#> 6            mpg      qsec 1.708199e-02   0.4186840  0.08195487  0.6696186

Previously, one would also set drop_columns to TRUE if they wanted to drop factor columns. Now, a user simply provides a character vector specifying which column types(classes) should be dropped. It defaults to c("character","factor").


# purely demonstrative
get_var_corr(iris,"Sepal.Length",other_vars="Petal.Length",drop_columns=c("factor","character"),method="spearman",
             exact=FALSE)
#> Warning in get_var_corr.data.frame(iris, "Sepal.Length", other_vars =
#> "Petal.Length", : Columns with classes in drop_columns have been discarded.
#> Youcan disable this yourself by setting drop_columns to NULL.
#>   comparison_var    other_var      p.value correlation
#> 1   Sepal.Length Petal.Length 3.443087e-50   0.8818981

Similarly, get_var_corr_ (note the underscore at the end) provides a convenient way to get combination-wise correlations.


head(get_var_corr_(mtcars),6)
#>   comparison_var other_var      p.value correlation    lower_ci   upper_ci
#> 1            mpg       cyl 6.112687e-10  -0.8521620 -0.92576936 -0.7163171
#> 2            mpg      disp 9.380327e-10  -0.8475514 -0.92335937 -0.7081376
#> 3            mpg        hp 1.787835e-07  -0.7761684 -0.88526861 -0.5860994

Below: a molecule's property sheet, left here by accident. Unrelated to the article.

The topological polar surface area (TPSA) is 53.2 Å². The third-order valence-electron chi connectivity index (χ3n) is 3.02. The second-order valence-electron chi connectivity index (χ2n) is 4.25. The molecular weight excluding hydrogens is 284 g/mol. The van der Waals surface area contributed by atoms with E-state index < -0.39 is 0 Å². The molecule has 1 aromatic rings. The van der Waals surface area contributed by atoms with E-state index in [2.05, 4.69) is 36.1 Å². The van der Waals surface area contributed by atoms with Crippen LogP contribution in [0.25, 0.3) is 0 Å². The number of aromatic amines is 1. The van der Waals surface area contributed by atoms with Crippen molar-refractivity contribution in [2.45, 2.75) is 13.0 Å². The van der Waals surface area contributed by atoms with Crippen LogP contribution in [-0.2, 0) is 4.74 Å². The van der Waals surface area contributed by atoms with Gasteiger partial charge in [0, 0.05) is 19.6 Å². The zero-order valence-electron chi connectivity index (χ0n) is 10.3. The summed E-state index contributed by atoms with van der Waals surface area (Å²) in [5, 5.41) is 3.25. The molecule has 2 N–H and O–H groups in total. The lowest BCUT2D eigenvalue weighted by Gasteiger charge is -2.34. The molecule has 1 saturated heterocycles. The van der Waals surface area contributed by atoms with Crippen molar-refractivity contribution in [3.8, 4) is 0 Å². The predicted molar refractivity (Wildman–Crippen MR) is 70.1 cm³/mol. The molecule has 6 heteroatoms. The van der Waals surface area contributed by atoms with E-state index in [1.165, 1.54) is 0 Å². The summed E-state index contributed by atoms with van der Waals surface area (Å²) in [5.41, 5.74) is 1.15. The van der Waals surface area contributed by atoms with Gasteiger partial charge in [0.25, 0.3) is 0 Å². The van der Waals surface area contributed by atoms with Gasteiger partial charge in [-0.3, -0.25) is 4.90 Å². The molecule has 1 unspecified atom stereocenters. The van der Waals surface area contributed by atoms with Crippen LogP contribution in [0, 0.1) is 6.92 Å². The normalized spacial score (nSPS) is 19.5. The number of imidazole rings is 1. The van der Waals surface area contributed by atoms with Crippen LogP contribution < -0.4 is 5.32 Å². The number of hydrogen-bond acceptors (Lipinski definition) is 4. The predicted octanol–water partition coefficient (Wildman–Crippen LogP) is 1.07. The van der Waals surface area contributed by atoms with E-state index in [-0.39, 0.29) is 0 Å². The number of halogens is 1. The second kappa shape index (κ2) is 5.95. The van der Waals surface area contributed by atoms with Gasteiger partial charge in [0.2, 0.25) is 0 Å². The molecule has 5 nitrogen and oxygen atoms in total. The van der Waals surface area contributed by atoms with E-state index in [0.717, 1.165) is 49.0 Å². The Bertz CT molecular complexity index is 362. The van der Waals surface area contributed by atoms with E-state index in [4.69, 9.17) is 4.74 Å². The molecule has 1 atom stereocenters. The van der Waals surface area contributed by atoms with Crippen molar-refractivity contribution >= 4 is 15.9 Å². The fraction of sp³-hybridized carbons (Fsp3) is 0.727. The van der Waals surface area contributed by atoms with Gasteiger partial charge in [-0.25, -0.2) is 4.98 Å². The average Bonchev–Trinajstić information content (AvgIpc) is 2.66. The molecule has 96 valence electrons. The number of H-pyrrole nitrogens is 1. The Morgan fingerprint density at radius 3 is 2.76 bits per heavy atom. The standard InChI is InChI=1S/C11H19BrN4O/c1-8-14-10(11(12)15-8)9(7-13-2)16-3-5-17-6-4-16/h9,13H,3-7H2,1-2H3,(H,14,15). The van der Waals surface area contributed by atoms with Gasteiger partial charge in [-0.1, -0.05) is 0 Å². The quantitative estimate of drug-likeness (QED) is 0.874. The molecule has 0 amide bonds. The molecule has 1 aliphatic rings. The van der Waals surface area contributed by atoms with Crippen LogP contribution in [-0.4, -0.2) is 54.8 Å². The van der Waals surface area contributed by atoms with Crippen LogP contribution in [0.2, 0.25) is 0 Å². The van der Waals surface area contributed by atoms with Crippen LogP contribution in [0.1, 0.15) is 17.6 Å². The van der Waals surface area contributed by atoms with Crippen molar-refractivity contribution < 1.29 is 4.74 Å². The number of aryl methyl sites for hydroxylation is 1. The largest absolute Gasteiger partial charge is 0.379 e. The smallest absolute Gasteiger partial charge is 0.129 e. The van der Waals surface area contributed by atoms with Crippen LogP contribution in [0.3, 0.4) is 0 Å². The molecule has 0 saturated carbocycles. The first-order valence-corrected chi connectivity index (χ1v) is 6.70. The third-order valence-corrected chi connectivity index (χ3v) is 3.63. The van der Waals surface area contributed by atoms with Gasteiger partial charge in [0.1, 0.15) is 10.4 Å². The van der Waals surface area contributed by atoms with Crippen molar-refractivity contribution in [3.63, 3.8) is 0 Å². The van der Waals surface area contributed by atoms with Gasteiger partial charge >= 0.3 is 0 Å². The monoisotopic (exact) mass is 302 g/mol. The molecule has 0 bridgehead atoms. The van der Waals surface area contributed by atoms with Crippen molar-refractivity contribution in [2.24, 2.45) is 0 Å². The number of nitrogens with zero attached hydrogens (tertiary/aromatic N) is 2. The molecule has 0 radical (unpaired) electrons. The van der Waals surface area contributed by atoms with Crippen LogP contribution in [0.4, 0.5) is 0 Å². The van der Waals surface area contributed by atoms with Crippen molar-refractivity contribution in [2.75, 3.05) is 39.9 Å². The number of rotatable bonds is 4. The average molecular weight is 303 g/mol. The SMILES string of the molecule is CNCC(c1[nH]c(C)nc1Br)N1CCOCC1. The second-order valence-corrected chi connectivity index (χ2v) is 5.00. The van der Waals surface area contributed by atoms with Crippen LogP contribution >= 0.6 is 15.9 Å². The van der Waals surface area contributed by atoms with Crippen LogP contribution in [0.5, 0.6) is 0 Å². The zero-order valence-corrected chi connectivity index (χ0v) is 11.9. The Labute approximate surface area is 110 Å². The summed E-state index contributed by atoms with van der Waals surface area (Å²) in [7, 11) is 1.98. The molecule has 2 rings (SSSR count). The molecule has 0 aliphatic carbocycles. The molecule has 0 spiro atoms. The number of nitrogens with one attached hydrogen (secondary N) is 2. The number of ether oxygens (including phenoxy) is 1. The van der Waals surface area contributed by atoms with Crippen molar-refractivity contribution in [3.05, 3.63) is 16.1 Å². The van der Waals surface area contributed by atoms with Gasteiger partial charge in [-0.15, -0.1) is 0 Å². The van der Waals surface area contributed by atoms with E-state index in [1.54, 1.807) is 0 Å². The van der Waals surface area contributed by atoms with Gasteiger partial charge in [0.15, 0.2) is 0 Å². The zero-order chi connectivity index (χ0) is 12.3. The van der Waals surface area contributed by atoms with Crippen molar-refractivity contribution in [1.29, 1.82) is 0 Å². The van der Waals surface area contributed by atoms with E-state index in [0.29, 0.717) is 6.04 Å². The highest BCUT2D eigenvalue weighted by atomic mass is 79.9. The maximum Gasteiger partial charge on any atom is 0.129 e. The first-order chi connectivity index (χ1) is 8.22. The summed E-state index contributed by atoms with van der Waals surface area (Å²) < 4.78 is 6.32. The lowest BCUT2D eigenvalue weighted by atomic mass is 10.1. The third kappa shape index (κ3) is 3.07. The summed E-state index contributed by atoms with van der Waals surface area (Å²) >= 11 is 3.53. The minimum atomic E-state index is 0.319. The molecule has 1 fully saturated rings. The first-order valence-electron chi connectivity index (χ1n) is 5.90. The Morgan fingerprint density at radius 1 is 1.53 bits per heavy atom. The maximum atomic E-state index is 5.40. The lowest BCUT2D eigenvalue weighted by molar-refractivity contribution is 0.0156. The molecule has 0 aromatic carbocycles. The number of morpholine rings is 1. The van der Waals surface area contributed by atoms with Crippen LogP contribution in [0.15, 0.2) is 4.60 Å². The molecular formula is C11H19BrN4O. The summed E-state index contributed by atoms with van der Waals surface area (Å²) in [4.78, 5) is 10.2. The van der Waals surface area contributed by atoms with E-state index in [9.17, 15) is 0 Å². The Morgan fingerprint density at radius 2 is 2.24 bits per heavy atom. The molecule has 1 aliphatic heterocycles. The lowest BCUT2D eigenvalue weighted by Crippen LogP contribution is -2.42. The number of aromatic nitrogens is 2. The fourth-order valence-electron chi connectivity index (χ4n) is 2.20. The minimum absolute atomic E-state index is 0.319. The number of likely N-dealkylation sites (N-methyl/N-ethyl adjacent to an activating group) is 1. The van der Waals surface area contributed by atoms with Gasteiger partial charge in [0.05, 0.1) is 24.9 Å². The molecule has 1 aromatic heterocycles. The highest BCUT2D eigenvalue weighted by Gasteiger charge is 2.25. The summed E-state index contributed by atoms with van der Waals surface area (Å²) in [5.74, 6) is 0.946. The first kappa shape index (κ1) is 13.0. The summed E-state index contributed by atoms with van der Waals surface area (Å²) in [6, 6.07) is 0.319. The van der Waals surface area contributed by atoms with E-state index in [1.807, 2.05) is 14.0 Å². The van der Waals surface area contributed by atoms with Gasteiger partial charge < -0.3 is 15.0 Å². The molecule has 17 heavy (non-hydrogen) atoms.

#> 4            mpg      drat 1.776240e-05   0.6811719  0.43604838  0.8322010
#> 5            mpg        wt 1.293959e-10  -0.8676594 -0.93382641 -0.7440872
#> 6            mpg      qsec 1.708199e-02   0.4186840  0.08195487  0.6696186

To use only a subset of the data, we can use provide a list of columns to subset_cols. By default, the first value(vector) in the list is mapped to comparison_var and the other to other_Var. The list is therefore of length 2.


head(get_var_corr_(mtcars,subset_cols=list(c("mpg","vs"),c("disp","wt")),method="spearman",exact=FALSE))
#>   comparison_var other_var      p.value correlation
#> 2            mpg      disp 6.370336e-13  -0.9088824
#> 5            mpg        wt 1.487595e-11  -0.8864220